Roughing it in the rare Datsun 411 SSS

Photography by Zachary Mayne

The words “vintage Datsun sedan” generally conjure up images of that iconic box of greatness otherwise known as the 510. And for good reason: The 510 is one of the models, along with the 240Z and Roadster lineups, that made the Japanese brand so beloved by American gearheads. 

Not only was the 510 a fun street car, but it was one hell of a racer, especially when driven by Bob Sharp, John Morton, Paul Newman and other notable and talented wheelmen from that bygone era. The 510 was good enough to win the Trans-Am 2.5 series, not just in 1971 but ’72 as well. 

[How BRE got its stripes]

But the 510 was preceded by two other small, sporty sedans from Datsun: the 410, built during 1964 and 1965, and the 411, the follow-up model for 1965-’67. In Japan and other markets, the entire line–including the 410, 411 and 510–carried the Bluebird nameplate. 

The 410 and 411 models may not be able to belly up to the bar and boast about competition successes like their 510 sibling, but they were built on the same basic formula: a compact commuter car platform paired with a lively, enthusiastic, carbureted four-cylinder up front that, importantly, delivered its power to the rear wheels. Add in Pininfarina styling and–in the case of the performance SSS variant–1600cc power from the Datsun Roadster sports car, and you had something special indeed.

Before the now iconic 510, Datsun offered the 410 and 411 sedans, with the SSS serving as the high-performance variant. One finished first in class during the 1966 East-African Safari Rally. Datsun enthusiast John Lorio owns this 1967 example, which is rather original but for a few period-correct tweaks.  

The 410s and 411s were the first unibody cars for Nissan and they laid the groundwork for the 510,” says John Lorio, owner of the 1967 Datsun 411 SSS pictured here and all-around Datsun fanatic. “Some parts were carried on to the 510, but in general the 410s and 411s were built more robustly than the 510. The 410s and 411s were designed by engineers for third-world duty. The 510s, by contrast, were influenced by the bean counters and are much more lightly constructed.”

The discussion about what car manufacturer made the first true sport sedan will probably never be truly resolved, but the 411 SSS is certainly a contender for one of the first attempts at infusing a small, practical four-door family sedan with sporting abilities. 

The 411 SSS, for Super Sport Sedan, is named because Nissan took the R16 1600cc, dual-carb drivetrain from the Roadster and dropped it in the 411 sedan body,” John explains. The normal production version used a less powerful 1.3-liter engine known as the J13. It was derived from the ever-popular BMC B-series engine–like what you’d find in an MGA or MGB

So the horsepower went from 67 horsepower of the J13 to 96 horsepower in the R16,” he continues. The 411 is quite a small car, however, so fitting the larger engine took some finagling. The engine was fitted with a lower-profile oil pan, and the intake manifold was reworked so the dual carburetors would clear the sides of the engine bay. “At the time of importation, the SSS was actually one of the most powerful imported small cars you could buy,” he adds.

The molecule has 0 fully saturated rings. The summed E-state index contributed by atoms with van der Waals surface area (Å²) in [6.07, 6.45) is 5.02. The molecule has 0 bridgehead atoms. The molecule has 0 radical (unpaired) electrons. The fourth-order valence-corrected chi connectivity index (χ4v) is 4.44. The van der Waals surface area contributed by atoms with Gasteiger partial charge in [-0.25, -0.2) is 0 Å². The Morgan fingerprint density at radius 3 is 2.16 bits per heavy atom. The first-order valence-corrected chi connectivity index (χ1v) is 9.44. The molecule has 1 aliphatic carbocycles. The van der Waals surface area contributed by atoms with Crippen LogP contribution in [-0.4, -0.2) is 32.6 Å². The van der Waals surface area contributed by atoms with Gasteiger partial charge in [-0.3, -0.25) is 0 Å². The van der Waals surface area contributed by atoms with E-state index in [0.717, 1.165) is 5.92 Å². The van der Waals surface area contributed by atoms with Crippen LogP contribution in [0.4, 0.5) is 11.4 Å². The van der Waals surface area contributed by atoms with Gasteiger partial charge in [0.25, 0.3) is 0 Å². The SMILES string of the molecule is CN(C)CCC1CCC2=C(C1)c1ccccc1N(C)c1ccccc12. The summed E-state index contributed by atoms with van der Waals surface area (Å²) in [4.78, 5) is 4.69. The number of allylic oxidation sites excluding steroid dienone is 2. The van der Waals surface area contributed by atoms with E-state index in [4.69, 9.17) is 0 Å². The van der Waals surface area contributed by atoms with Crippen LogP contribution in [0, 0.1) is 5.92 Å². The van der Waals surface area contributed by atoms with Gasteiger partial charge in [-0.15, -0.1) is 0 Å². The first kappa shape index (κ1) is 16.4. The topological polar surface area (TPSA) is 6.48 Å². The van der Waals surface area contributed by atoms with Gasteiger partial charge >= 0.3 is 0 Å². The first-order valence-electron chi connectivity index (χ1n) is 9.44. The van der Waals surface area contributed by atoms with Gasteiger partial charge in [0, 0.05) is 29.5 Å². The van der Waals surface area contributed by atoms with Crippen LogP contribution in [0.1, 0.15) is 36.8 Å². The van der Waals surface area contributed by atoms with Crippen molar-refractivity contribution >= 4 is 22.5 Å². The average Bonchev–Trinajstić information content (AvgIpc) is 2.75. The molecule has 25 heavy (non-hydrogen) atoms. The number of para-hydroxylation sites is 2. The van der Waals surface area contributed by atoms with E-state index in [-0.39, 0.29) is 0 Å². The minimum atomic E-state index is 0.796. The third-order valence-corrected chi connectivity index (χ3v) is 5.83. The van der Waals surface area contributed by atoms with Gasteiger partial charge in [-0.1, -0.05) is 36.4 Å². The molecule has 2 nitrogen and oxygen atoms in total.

The 411 chassis was fitted with a redesigned lower crossmember that worked in concert with the altered oil pan. Nissan even had to route the exhaust system through a hole that was added to the front driver-side fender well.

Nissan installed front disc brakes that were later used on the 510, a slightly lengthened rear axle from the Roadster, as well as a four-speed manual transmission that’s a cross between a Roadster four-speed and a 510 four-speed,” John explains. And though the SSS was offered with a manual gearbox, he also notes that most of the examples that were sold in the U.S. used a BorgWarner three-speed automatic. 

Super Sport Survivor

Nissan only imported the 411 SSS to the U.S. for the 1967 model year, and John found this one about 10 years ago: “I traded a ’67 Datsun 411 wagon that I found in New Mexico with my friend Tom Neely in California for the car.” The 411 sedan was sold new at Thoroughbred Motors in Tucson, Arizona.

“My wagon was a J13, and I wanted an SSS,” John explains. “I’ve always liked the 411’s Italian styling. Nissan went to Pininfarina for the design because the [earlier] 310 cars were considered to look too British. The 411s have a considerable Italian look to them–think contemporaneous Alfas to Fiats.” 

John’s car still wears its original paint, which has thinned out in a few places due to buffing and polishing. The bodywork sports several small dings. The car shows the well-weathered look of a true survivor. 

“You can still see the sticker from Thoroughbred Motors in Tucson, Arizona,” John notes. “This car is remarkably rust-free as these tended to rust, especially along the roof gutter. I like the patina of the original paint, though some would want to paint it.”